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Jin Young Ko Soars to Victory in the LPGA Tour Finale

The stage was set for a heavyweight showdown between Jin Young Ko and Nelly Korda, writes Morning Read's Dan O'Neill, but the 26-year-old South Korean had other ideas.
Jin Young Ko is the 2021 LPGA Player of the Year.

Jin Young Ko is the 2021 LPGA Player of the Year.

The LPGA had a good thing going … but Jin Young Ko was just too good.

Going into the weekend, the women’s tour announced a new schedule for 2022 that includes record-setting purses (nearly $87 million) and prestigious golf venues, like Muirfield and Congressional Country Club.

“The stage is set for 2022 to be one of the most exciting years in the history of the LPGA Tour,” commissioner Mollie Marcoux Samaan said in a statement.

True that. At the same time, the stage was set for the current season to produce one of the most exciting conclusions the league has known. We’re talking heavyweight showdown, the two biggest stars in the LPGA universe, wo-mano et wo-mano with the whole enchilada on the line.

We’re talking Muhammad Ali vs. Joe Frazier, Wilt Chamberlain vs. Bill Russell, Tom Brady vs. Peyton Manning. We’re talking Nelly Korda vs. Jin Young Ko and the final round of the CME Group Tour Championship, aka the “Nutcracker in Naples.”

If you haven’t paid attention, the two have played musical chairs with the women’s No. 1 ranking in recent months. They came into the week as the only four-time winners on the circuit. They came by Sunday’s last tee time as part of a four-way tie for the lead, the only players on the four-way street with a chance to end up as the Player of the Year.

In sports, you rarely see a more spectacular setup. At the same time, it’s even more rare when the outcome of the affair matches the anticipation. The LPGA had a good week, no question, it just didn’t end with fireworks. Every party has one and this one was no different. Ko just wouldn’t Ko- operate, she became the party pooper.

While she was dealing with some pain in her left wrist, she was feeling no pain on her scorecard, and leaving no doors unlocked. Ko, who ran off a string of seven birdies during Saturday’s third round, birdied three of the first four in the final trip, spread nine birdies around the grounds, and pulled a Road Runner on the WiIe E. Coyote crowd with a Sunday 63.

You want consistency? The score was Ko’s 24th in the 60s over her last 25 competitive rounds.


“I don’t know what happened out there,” said Ko, who said she didn’t practice all week because of her wrist. “This week was amazing.”

On the amazing journey, she leapfrogged Korda once more as the No. 1 player in the women’s world. She slam-dunked the Rolex Player of the Year award, and she banked $1.5 million with her fifth win of the season. The drama wasn’t what it might have been, but the all-or-nothing outcome it promised was fulfilled. Ko ran the table — game, set match.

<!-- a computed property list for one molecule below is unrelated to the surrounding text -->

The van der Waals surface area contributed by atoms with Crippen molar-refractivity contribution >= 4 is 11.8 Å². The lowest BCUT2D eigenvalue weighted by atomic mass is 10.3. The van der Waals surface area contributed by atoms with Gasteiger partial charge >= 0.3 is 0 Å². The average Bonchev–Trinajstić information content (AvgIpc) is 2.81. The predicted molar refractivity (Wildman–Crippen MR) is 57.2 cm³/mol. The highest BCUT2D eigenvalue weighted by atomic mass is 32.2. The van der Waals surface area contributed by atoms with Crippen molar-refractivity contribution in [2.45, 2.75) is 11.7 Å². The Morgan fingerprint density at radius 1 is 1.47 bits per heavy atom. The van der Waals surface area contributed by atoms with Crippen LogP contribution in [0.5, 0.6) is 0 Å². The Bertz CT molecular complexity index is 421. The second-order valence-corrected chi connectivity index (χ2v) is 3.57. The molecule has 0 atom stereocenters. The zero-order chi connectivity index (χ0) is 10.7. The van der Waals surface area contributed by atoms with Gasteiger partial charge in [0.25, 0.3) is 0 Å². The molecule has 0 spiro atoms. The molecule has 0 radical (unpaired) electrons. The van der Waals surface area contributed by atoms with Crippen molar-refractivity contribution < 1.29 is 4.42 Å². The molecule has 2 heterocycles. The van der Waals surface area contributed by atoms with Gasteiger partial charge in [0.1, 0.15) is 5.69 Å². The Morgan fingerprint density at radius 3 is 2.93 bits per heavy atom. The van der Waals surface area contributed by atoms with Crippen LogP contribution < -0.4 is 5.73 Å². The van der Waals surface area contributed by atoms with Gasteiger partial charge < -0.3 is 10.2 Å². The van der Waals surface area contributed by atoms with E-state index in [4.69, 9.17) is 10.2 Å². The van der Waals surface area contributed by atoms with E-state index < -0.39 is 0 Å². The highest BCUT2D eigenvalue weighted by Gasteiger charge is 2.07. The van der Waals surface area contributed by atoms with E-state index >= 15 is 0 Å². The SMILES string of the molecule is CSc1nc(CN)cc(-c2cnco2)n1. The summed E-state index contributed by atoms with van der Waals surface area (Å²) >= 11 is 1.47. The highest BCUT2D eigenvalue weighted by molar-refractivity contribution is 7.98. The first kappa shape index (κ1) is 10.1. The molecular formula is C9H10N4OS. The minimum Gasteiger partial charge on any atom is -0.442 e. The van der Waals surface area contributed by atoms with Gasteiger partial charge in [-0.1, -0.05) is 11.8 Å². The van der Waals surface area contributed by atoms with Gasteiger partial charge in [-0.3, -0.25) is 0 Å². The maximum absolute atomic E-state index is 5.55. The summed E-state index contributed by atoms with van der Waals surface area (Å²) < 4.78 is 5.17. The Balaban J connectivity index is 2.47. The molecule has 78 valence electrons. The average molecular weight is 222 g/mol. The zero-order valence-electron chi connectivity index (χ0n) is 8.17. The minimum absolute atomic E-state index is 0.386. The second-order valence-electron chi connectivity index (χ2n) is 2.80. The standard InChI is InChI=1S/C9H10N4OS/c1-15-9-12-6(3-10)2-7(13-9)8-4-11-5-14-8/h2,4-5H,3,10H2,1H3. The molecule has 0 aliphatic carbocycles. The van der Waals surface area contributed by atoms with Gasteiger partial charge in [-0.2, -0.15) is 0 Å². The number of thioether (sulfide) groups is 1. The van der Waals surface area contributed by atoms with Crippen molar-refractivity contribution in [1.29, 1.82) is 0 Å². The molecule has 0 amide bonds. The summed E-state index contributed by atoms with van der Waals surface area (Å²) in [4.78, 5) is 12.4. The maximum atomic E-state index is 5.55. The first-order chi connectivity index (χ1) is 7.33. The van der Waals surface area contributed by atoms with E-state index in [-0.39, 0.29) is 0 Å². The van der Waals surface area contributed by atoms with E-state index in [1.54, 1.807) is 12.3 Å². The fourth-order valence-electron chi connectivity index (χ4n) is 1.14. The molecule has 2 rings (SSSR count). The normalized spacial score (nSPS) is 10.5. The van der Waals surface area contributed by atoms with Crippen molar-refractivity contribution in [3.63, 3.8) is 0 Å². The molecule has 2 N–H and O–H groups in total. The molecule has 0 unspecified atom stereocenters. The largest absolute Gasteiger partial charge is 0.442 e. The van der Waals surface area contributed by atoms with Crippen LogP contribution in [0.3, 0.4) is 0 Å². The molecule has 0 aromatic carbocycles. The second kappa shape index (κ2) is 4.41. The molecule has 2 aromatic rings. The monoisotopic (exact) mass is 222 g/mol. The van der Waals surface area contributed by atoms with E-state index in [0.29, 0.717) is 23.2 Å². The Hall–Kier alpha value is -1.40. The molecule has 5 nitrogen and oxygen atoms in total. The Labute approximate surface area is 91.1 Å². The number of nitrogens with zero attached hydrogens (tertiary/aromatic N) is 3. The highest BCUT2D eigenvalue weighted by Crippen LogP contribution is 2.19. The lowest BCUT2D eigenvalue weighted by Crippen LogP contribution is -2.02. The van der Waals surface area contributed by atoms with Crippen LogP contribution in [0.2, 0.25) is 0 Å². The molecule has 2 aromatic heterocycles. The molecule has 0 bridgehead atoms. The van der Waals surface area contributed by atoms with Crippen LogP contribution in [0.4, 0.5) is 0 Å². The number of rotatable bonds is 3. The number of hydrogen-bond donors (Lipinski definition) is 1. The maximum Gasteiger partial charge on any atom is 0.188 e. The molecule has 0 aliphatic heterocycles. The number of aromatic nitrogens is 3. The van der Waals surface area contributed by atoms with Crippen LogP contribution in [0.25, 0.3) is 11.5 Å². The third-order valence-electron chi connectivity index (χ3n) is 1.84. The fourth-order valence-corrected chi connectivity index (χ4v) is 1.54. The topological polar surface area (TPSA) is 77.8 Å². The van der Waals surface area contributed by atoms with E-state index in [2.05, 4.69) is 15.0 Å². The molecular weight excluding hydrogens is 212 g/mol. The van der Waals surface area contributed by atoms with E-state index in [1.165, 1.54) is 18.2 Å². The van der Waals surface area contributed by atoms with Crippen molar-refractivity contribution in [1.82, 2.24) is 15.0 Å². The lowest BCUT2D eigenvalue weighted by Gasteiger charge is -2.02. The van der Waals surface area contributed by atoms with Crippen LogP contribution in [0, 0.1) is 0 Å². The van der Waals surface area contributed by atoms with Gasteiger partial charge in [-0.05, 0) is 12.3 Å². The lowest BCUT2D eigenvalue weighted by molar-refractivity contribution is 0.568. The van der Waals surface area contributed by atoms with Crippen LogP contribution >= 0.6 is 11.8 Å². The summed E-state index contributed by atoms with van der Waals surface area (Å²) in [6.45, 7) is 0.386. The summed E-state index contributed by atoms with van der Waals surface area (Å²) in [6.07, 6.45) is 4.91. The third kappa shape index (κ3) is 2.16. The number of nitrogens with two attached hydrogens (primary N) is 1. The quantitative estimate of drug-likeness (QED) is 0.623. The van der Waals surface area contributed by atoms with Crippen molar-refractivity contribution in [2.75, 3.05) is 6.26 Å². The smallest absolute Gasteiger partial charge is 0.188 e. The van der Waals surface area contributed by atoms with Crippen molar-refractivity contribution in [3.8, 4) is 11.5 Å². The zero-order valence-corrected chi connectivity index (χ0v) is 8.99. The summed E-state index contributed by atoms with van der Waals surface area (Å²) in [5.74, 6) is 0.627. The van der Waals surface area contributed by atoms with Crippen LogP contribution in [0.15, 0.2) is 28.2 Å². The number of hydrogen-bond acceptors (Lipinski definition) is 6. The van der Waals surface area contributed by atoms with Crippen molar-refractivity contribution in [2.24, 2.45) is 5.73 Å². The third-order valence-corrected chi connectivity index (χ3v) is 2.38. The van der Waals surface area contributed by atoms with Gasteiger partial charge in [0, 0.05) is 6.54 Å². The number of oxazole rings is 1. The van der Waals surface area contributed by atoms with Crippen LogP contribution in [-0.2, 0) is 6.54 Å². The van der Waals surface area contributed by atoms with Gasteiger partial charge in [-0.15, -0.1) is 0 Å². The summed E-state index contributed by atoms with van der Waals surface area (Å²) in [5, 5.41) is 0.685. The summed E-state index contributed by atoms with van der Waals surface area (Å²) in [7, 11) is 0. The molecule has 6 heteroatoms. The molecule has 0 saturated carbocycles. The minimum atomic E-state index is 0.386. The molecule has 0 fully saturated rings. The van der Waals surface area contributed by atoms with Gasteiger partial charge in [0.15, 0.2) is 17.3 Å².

Korda, whose season included a major championship and an Olympic gold medal, couldn’t be faulted for her final-round effort. Her 69 was her fourth round in the 60s during the championship, and eighth in succession over two events. She just couldn’t catch up with Ko’s fastball.

Nasa Hataoka finished just one shot back, but she needed birdies on the last two holes, and needed a 64 on her card to do it. No one could keep pace with Ko, and no one could have anticipated she might finish this season with all the wins and all the marbles.

Earlier this season, she seriously considered turning in her LPGA card and going back to her home in Seoul, South Korea. Her grandmother fell ill, and then died in March. Unable to travel to be with her, Ko had to say goodbye over a Zoom call. Had she been home, playing on the Korean version of the LPGA Tour, she could have been with her grandmother. From a distance, the loss was even more devastating.

"I would say I don't really want to play golf on this tour," Ko said last week. "Yeah, because if I did play in KLPGA, I could meet (with) her. But this tour — I love this tour — but it's too far from Korea to here. So I couldn't get to Korea before, when she passed away. That's first time I really don't want to play on LPGA Tour."

Instead of quitting, Ko leaned on her grandma for support: "If I missed a lot of putts, after the tournament she called me, 'Why did you do that? More focus on the putting green and we've made it.'

“So I tried to keep practicing hard for putting, and I won. I win a lot of tournaments.”

She won three times in September, once more in October and now, with everything on the line, she won again. She hit all 14 fairways, she hit all 18 greens. She needed only 28 putts and she pulled the guts out of the anticipated grudge fight with Korda.

What the LPGA finale lacked in theater, it made up for in dynamic execution. Ko turned the heavyweight bout into a lopsided laugher, and she did her grandma proud.